Residents say Ray-cam centre needs a facelift
Group wants to rebuild East Hasting hub
Linda Tallio grew up in the ’70s at the Ray-cam Cooperative Centre on the eastern edge of the Downtown Eastside. The space started as a group of portables on Campbell Ave. born out of a grassroots movement of mothers who strapped themselves to train tracks to get a pedestrian overpass built for their children, she told Metro.
Tallio’s mom was one of them. Today Tallio, along with her partner and two children, frequent the centre and live behind it.
“To me it means family,” she said. “We watch each other’s kids and make sure everybody gets fed and that they’re safe.”
“If I move anywhere else the rent is going to skyrocket,” she added. “I need a new Raycam. This one has been here so long and we are running out of room for our different programs.”
Local residents like Tallio, along with three city council- lors from three different parties, are moving a motion at council on Tuesday towards a review of the Ray-cam Renewal Project (created by the Ray-cam Cooperative and community members) to be included in the city’s 2019-2022 capital plan.
The centre offers support to vulnerable populations who are often low-income with inclusive multi-generational programming including youth movement, seniors care, immigrant services, food security, disaster responses, local health and physical recreation.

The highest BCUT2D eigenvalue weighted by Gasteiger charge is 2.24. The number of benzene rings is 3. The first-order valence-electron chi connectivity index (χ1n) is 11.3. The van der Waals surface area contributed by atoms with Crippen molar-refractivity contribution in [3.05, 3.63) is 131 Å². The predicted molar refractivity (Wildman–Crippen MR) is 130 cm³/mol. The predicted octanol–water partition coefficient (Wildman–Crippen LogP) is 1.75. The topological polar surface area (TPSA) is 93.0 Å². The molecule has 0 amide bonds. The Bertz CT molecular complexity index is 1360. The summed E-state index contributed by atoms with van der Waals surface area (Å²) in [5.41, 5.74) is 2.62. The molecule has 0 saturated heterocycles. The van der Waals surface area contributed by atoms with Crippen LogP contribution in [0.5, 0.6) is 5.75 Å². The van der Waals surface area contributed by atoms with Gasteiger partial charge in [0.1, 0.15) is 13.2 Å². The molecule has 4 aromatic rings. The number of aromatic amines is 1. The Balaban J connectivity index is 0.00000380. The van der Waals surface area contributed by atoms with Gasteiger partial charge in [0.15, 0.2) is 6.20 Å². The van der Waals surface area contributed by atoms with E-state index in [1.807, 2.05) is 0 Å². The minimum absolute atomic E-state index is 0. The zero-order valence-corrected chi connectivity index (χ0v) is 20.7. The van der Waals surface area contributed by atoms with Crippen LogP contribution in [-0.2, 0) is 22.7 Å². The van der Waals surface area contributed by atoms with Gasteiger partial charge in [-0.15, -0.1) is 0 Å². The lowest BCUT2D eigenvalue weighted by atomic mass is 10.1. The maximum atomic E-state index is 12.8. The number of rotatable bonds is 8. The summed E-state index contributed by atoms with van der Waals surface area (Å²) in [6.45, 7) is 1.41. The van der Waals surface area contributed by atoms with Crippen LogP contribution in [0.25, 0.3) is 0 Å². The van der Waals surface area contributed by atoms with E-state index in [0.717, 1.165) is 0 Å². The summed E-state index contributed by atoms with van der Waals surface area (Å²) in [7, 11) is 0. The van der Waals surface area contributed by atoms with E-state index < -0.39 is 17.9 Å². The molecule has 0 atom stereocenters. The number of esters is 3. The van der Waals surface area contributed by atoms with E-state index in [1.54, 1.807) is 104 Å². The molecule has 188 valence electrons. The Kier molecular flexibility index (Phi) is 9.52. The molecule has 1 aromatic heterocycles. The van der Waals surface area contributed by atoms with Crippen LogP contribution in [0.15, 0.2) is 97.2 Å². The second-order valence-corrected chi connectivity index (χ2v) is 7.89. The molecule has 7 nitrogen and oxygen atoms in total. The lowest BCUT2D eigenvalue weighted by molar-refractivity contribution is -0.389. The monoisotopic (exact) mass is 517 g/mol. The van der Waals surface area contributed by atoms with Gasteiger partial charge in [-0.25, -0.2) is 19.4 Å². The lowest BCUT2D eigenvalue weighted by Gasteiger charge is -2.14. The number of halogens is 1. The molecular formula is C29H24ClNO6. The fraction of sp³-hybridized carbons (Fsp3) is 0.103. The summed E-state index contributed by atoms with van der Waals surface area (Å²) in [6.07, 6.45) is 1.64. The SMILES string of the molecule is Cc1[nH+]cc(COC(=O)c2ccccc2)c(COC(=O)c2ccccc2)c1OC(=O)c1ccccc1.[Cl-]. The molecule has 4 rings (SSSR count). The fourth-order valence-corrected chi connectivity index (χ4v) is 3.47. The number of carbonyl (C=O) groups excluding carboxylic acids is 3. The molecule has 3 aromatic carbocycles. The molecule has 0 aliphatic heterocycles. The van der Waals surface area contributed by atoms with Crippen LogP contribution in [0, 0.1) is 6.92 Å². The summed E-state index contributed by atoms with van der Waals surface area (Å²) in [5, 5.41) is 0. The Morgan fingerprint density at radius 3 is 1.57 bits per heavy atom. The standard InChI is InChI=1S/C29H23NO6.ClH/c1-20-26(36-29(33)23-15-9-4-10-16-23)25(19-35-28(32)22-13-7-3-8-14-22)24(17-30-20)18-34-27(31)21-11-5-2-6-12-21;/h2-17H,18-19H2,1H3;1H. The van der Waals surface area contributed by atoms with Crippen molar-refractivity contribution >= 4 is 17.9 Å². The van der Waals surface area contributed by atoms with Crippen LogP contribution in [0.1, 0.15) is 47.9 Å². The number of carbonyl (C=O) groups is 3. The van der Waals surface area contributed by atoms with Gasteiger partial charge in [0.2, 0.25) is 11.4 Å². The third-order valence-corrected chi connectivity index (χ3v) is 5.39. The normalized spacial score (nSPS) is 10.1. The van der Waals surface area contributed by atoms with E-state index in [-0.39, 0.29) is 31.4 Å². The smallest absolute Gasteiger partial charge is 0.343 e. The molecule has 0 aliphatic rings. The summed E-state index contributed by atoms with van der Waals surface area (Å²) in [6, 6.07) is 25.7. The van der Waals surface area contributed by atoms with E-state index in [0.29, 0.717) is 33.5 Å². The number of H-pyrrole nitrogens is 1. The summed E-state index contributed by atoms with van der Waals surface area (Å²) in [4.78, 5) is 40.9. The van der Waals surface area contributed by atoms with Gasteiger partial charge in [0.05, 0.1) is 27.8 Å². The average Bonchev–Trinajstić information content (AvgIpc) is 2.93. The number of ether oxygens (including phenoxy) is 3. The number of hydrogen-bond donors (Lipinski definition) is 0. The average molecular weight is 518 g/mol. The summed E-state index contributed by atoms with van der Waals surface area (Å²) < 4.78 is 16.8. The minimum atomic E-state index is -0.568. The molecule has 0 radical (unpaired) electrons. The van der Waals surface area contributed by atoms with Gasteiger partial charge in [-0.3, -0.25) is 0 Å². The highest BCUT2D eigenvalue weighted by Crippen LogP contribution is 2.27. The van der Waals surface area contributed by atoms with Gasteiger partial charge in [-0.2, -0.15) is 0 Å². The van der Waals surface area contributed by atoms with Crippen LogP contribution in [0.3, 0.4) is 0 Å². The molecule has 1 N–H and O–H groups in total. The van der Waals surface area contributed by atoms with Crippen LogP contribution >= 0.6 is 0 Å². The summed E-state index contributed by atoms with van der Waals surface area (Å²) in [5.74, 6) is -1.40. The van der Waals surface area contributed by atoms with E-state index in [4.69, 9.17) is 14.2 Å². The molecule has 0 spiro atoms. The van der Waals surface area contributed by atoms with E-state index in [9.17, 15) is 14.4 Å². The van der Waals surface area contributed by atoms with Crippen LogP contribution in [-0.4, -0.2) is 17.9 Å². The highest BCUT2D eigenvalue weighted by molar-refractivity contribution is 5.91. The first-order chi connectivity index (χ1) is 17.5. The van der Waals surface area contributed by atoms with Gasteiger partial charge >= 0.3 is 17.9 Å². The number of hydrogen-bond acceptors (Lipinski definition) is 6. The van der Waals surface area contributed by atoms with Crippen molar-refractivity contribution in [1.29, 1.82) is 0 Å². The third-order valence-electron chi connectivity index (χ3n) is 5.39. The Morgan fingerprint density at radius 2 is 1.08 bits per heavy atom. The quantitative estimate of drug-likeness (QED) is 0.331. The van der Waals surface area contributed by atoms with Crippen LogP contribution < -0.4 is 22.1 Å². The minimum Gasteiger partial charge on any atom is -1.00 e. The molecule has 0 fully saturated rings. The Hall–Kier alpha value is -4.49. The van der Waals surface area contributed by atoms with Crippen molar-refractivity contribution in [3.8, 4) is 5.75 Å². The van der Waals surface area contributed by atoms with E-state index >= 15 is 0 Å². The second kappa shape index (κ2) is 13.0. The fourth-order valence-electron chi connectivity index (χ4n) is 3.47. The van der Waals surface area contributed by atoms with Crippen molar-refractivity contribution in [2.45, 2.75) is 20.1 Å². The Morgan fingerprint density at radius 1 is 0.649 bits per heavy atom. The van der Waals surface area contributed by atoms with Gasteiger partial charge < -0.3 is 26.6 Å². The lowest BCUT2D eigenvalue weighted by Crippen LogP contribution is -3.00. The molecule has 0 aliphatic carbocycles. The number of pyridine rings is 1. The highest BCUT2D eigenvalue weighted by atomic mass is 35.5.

Unlike other centres, Raycam’s land was given to the community for amenities in perpetuity from the province. Today, it is jointly operated by the cooperative, the city and the Vancouver Board of Parks and Recreation, noted Kate Hodgson, coordinator of the centre.
“We’re bursting at the seams,” she said. “There’s a huge opportunity to expand the community centre, add more childcare and community space and put housing on top.”
The current two-storey building at 920 E. Hastings was recently re-zoned for up to 12 storeys of mixed use. Working on the plan since 2016 with a grant from the city, the group secured support from BC Housing for the construction of the project pending city approval of the motion, Hodgson added.
“Making social or affordable housing for families, children and seniors is really key,” she said.
Green Coun. Adriane Carr, who moved the motion, said the building is the heart of the community and in poor condition. Coun. Andrea Reimer of Vision and NPA Coun. Melissa De Genova supported the motion — which is rare, Carr noted.
If the motion is approved, Ray-cam Cooperative Centre will get on the ballot for the city’s Oct. 2018 capital plan and further determine total cost needed to complete the development.
linda tallio has frequented Ray-cam Cooperative Centre for over 40 years.